Which is the better choice in an EDC firearm: a .38 Special or .380 semi-automatic?

Unfortunately, there is no “better” of the two. It will come down to what works best for the individual in question.

Chuck Haggard of Agile Training and Consulting is known to say that semi-autos are better at taking abuse, while revolvers are better at taking neglect. What he means is that if you know you’re the kind of person who will simply load a gun, place it in a bedside safe, and then never touch it again unless you need to retrieve it for self-defense, a revolver almost certainly won’t let you down. If, however, your EDC sidearm is going to get bumped into car doors and building corners but you properly clean and lubricate it every week, that semi-automatic will be a far better choice. (While their fans love to brag on how revolvers are “extremely reliable,” cylinder-feds can’t take a beating like autos can.)

Energy-wise, it can be difficult to pick a winner. Buffalo Bore will sell you flat-nose, hard-cast .380 ACP +Ps that leave a KelTec P3AT’s tiny little barrel at over 1,000 feet per second, while the traditional bare-lead .38 Special will trundle on out of a snubnose’s tube in the low or mid-800s. Both rounds are available in anemic and super-charged versions. Neither are anything you’ll see a modern law enforcement officer carrying for primary duty use. Both, however, are popular back-up guns in all areas of police work. That should tell you plenty.

Choosing Sides

Complicating matters is the fact that when someone asks me which platform is “better,” he or she is often trying to get me to justify whatever opinion they already hold. But I’m afraid I’m too boring to pick a side on this one. If you feel more confident with a 5-shot .38, get yourself some rounds that print well out of it and understand that I will be pleased as punch that you’re doing so. If you prefer the slim profile of an auto, rest assured that I am no less happy you’re carrying what you like to carry.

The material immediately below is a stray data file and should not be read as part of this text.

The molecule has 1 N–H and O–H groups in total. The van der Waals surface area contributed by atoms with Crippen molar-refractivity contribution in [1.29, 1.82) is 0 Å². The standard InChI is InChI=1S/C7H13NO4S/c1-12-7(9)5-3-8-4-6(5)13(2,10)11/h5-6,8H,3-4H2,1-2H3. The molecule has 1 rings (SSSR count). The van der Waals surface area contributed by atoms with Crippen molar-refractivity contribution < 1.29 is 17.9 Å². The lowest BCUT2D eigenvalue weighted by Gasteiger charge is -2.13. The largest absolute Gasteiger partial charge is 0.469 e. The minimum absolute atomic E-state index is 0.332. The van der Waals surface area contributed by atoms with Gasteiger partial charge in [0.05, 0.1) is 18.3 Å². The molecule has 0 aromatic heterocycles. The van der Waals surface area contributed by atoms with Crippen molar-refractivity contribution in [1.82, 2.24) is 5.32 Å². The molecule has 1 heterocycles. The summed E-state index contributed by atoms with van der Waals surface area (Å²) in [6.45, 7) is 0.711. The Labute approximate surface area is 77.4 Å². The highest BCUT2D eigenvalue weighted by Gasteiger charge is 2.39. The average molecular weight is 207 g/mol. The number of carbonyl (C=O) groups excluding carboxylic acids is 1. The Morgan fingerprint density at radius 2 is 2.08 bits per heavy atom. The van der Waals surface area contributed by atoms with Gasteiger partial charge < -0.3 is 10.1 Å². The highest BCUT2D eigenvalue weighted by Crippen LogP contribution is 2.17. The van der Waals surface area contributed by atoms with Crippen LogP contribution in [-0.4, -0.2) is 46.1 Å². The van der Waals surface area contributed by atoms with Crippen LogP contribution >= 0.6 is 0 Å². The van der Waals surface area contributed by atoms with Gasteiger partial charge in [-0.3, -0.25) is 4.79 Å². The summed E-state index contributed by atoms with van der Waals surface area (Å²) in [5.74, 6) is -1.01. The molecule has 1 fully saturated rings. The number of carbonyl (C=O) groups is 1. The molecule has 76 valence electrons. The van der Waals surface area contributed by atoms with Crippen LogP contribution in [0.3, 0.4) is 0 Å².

There are (of course) countless arguable details. Which can be reloaded more quickly? Which “hits an assailant harder?” Which is easier to shoot? Which runs more affordable ammunition? Which is easier to completely conceal? But none of those are as important as which feels the best to the end user. The ideal first step is getting the concealed carrier in question into a gun shop to get a sense of what feels best in his or her hand. From there, the next stop should be the rental firing line. And once you’ve sussed out which platform that end user enjoys shooting the most and which he or she is most likely to be able to effectively conceal, you will have — in that very specific circumstance — figured out whether a .38 Special is a better choice for an EDC firearm than a .380 ACP.